Little Terns breeding at Blakeney Point: understanding the past informs the future

Published on 06 July 2020 in Main articles

Martin Perrow, Malcolm Davies, Andrew Harwood and Ajay Tegala

Abstract Little Terns Sternula albifrons have long bred at Blakeney Point, in Norfolk. As well as shingle and sand nesting habitat the site offers easy access to both the open sea and sheltered harbour waters for foraging. Over 100 years of data show that numbers peaked between the mid 1950s and late 1970s, with more than 200 pairs in five years between 1969 and 1975, compared with a mean of around 70 pairs in the five years to 2019. Analyses have revealed a historical link with the summer North Atlantic Oscillation, although the casual mechanism remains unclear. While this could be linked to fish prey, recent surveys suggest that food availability is currently good. Poor productivity in the past is chiefly related to predation of eggs and chicks, and management measures (electric fences to protect against ground predators and human disturbance, and diversionary feeding to limit the impact of aerial predators) are now in place at Blakeney Point. We recommend that future management plans are evidence-based and informed by robust monitoring.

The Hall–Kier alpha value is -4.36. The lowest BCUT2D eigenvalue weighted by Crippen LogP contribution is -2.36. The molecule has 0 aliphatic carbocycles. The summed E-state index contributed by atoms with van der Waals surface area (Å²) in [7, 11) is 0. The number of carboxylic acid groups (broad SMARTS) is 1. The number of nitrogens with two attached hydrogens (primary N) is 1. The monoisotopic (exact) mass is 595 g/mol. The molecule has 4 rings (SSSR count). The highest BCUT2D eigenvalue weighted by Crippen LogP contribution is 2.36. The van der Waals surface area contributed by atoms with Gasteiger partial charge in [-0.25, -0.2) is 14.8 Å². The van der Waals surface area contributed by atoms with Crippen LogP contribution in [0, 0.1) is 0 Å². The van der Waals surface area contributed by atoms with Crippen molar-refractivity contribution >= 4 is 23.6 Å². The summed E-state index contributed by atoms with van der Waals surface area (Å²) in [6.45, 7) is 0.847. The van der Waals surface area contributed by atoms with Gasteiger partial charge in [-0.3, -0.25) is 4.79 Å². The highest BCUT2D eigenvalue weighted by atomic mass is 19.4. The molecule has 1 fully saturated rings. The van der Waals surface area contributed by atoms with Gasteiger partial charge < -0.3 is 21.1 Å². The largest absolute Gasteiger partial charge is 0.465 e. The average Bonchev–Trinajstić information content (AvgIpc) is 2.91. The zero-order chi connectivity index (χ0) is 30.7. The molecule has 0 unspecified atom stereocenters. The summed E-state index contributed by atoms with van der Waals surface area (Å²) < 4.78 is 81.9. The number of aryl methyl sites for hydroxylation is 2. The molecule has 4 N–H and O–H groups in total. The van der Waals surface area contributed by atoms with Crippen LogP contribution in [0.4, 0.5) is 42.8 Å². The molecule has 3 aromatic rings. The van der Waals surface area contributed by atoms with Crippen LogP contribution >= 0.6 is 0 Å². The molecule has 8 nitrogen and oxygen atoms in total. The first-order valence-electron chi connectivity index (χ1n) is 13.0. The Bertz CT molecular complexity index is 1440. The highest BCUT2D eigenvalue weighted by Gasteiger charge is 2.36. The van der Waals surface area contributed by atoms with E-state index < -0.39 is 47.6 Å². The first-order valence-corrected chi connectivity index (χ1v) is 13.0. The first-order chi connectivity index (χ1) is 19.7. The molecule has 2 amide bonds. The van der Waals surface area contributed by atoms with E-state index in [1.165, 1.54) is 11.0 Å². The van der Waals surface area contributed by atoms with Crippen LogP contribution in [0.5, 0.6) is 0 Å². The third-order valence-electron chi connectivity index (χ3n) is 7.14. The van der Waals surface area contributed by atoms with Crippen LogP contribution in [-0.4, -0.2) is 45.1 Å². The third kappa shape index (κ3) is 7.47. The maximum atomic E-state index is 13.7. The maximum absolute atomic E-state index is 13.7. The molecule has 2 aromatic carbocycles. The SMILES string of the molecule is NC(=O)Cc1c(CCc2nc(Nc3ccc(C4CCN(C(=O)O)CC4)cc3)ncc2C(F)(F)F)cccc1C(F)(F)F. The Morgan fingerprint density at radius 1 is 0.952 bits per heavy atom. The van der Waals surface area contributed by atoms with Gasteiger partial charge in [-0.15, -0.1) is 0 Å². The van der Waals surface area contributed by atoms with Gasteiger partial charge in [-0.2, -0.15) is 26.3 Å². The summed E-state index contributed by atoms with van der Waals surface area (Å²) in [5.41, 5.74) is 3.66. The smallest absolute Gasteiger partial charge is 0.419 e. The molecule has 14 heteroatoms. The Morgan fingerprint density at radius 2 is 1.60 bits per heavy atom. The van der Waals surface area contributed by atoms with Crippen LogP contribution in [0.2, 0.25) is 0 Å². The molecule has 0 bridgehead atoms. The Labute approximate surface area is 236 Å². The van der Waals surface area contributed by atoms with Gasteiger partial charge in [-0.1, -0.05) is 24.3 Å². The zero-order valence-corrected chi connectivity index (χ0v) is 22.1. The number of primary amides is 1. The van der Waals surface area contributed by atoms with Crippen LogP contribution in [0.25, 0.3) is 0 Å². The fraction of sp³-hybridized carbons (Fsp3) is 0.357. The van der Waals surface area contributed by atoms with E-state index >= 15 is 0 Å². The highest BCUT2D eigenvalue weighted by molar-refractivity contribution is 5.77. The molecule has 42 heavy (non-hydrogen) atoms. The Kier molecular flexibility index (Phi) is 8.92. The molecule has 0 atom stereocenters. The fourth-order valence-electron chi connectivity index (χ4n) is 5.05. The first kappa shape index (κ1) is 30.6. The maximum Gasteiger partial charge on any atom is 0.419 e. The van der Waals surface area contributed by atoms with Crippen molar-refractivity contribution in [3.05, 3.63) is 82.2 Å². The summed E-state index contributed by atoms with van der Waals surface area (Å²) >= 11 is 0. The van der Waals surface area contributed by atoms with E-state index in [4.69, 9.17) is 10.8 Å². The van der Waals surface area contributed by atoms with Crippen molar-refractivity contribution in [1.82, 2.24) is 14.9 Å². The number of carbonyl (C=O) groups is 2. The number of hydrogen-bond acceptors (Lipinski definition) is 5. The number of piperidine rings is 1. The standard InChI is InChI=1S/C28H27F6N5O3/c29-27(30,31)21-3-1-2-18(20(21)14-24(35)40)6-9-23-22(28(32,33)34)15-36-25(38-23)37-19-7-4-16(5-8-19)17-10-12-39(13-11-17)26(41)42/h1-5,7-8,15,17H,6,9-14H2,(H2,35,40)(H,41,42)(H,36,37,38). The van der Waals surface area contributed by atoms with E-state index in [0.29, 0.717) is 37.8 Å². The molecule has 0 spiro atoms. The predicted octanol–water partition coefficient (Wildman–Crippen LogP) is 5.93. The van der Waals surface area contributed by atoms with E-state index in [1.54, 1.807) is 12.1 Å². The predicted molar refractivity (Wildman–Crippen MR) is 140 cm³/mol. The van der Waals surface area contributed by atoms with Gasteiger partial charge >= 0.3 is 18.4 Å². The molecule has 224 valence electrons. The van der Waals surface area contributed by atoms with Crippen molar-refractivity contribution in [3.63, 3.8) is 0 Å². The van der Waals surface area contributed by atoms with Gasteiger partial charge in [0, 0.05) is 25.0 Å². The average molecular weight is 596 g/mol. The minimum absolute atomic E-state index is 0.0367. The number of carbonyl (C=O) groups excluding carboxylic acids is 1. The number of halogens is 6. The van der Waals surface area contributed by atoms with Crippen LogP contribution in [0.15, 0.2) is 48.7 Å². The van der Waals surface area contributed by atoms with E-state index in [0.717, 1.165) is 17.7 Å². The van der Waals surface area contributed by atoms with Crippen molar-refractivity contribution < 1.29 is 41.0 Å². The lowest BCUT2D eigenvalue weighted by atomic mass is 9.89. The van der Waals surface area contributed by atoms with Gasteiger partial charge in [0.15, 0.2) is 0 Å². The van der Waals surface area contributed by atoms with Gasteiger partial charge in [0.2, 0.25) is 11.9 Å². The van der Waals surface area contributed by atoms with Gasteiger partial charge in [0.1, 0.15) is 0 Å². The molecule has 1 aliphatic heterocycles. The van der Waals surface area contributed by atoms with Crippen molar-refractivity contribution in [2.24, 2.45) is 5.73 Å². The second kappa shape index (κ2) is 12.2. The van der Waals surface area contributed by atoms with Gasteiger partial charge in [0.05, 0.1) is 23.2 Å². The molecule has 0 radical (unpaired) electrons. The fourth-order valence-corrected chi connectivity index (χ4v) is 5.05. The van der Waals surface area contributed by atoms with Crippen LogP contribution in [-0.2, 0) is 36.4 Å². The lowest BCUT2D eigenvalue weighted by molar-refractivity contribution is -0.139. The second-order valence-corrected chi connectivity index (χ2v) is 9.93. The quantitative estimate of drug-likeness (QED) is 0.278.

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Little Tern carrying a clupeid (probably a young-of-the-year Atlantic Herring) back to a nest at Blakeney Point. Clupeids are overwhelmingly the most important component of chick provisions at colonies in east Norfolk, and most likely at Blakeney Point too. Martin Perrow